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Microb Ecol. 2003 Aug;46(2):228-37.

Comparison of free-living and particle-associated bacterial communities in a coastal lagoon.

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Donald Bren School of Environmental Science and Management, 4670 Physical Sciences North, University of California, Santa Barbara, CA 93106-5131, USA.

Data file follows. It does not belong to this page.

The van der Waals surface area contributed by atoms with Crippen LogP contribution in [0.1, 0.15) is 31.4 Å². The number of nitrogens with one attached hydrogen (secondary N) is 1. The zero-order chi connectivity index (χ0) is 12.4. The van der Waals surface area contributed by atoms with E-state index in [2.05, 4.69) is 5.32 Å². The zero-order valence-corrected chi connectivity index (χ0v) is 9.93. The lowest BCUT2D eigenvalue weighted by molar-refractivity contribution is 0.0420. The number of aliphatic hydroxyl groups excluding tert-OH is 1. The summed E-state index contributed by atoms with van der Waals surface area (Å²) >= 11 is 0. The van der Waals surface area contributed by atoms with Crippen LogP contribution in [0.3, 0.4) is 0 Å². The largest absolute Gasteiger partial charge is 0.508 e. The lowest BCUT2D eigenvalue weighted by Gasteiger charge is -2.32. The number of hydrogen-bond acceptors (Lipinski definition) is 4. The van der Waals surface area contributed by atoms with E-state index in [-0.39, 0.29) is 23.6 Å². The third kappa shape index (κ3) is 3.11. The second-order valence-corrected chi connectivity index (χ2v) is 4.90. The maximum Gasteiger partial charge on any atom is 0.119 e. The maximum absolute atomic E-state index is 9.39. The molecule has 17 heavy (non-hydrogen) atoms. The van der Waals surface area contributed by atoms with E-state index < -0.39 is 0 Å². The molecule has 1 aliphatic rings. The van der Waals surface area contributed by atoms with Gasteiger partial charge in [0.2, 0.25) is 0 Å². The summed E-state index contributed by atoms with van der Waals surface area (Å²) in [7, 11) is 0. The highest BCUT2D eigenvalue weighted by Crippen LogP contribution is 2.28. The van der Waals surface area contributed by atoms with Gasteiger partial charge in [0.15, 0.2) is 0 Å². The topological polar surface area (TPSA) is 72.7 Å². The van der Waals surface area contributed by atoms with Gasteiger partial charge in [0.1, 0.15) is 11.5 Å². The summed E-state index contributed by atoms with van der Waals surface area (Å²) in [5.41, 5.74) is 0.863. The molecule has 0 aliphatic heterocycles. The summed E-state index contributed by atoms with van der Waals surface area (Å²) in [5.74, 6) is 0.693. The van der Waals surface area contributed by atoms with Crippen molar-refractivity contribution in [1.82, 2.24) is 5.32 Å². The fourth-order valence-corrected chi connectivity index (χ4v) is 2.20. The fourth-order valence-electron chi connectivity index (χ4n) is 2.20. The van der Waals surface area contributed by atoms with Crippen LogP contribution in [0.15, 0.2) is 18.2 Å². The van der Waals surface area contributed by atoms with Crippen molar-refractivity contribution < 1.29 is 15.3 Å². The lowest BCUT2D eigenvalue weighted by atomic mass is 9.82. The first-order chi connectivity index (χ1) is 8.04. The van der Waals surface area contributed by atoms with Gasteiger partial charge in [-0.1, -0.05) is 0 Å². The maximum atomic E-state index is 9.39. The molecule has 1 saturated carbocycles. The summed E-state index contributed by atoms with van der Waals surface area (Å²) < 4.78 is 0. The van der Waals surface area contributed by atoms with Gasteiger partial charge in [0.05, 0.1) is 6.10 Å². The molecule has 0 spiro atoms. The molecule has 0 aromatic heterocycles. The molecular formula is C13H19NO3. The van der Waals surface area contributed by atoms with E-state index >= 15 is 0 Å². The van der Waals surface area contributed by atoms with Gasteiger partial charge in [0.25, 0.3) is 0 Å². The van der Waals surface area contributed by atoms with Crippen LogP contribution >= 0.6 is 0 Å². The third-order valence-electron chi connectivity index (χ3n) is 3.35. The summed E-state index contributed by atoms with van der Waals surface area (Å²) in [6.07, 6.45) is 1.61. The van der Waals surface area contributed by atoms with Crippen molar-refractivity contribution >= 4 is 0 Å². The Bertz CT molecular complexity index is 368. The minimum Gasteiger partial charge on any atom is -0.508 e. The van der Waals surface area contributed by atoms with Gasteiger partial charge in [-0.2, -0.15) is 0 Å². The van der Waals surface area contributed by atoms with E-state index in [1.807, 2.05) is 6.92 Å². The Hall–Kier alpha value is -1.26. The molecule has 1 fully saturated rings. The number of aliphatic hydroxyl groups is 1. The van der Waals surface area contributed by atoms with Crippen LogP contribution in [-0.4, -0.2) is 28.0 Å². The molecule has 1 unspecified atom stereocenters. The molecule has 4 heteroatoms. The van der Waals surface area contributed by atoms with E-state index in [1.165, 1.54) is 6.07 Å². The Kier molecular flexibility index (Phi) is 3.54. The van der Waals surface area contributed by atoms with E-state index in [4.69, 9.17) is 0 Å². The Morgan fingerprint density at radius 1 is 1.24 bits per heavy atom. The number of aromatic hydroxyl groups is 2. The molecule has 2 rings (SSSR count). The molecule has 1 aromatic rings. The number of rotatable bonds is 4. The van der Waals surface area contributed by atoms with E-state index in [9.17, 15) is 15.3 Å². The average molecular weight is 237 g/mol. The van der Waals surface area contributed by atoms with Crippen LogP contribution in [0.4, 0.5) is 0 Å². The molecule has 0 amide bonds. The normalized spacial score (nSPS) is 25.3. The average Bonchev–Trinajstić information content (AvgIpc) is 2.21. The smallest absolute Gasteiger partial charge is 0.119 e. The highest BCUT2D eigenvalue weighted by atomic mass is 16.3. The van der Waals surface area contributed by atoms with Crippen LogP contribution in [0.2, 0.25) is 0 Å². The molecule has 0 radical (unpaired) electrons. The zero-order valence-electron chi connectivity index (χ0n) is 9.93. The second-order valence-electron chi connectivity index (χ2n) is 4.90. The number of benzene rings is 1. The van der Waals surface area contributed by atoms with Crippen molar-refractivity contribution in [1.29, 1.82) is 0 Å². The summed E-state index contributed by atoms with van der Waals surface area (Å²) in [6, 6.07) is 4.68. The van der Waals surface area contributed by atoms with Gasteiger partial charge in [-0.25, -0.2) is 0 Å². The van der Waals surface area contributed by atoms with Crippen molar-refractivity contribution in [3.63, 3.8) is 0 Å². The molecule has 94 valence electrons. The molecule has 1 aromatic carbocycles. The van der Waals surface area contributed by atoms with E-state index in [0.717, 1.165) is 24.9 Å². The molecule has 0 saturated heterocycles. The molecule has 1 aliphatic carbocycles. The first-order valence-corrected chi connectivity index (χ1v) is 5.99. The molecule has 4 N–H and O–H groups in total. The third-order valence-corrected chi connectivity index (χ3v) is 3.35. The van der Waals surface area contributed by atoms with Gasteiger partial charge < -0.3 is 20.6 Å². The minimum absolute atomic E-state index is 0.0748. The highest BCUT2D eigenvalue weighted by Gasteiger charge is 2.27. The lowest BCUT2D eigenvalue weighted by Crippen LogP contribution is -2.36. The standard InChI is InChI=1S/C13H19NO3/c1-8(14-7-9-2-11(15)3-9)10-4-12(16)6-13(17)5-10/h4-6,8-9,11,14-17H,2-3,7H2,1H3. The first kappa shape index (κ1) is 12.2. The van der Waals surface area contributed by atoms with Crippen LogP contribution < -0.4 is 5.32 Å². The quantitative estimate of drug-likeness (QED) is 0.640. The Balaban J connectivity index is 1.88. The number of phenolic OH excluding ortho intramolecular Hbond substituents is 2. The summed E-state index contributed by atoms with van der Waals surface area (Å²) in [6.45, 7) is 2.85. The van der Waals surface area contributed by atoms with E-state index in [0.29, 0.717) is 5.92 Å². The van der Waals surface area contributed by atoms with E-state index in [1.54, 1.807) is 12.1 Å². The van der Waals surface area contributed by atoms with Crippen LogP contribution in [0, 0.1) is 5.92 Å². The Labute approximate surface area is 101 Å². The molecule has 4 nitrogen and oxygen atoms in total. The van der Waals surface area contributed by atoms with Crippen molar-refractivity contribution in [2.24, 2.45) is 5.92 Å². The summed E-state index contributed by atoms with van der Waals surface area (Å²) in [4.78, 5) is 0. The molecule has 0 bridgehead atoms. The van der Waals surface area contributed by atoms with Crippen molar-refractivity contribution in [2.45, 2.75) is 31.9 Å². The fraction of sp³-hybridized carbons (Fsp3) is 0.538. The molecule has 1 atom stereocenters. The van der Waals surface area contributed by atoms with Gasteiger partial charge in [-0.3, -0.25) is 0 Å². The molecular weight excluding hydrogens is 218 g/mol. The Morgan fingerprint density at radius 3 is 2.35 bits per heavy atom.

We analyzed, by terminal restriction fragment length polymorphisms (T-RFLPs) of PCR-amplified 16S rDNA, microbial diversity in water collected during the dry and wet seasons in a human-impacted coastal lagoon. Water samples were fractionated by prefiltration to differentiate particle-associated and free-living microbes. From a sample collected during the dry season, prefiltration removed 23 to 44% of bacteria, as assessed by direct counts and MPN, and 99% of phytoplankton, as assessed by chlorophyll a. Restriction with RsaI yielded fewer peaks than restriction with HhaI. Diversity indices calculated from T-RFLPs were higher in the lagoon than adjoining coastal waters and higher in the particle-associated than the free-living fraction. In the dry season, peaks found only in bulk and particle-associated T-RFLPs were consistent with plastid and cyanobacterial ribotypes. These peaks matched those observed in the sequence of a clone generated from the bulk fraction with plastid and cyanobacterial specific primers. This clone appeared related to plastids found in the diatom genus Skeletonema. Principal component analysis of T-RFLPs suggested that the difference between the free-living and particle-associated fractions in the dry season was less than temporal variability in this lagoon and that these fractions varied significantly only in the wet season. This fractionation of microbial populations into particle-associated and free-living guilds during the wet season, when water residence time in the lagoon is relatively low, suggests an external source of particle-associated bacteria such as erosion of upland soils by runoff.

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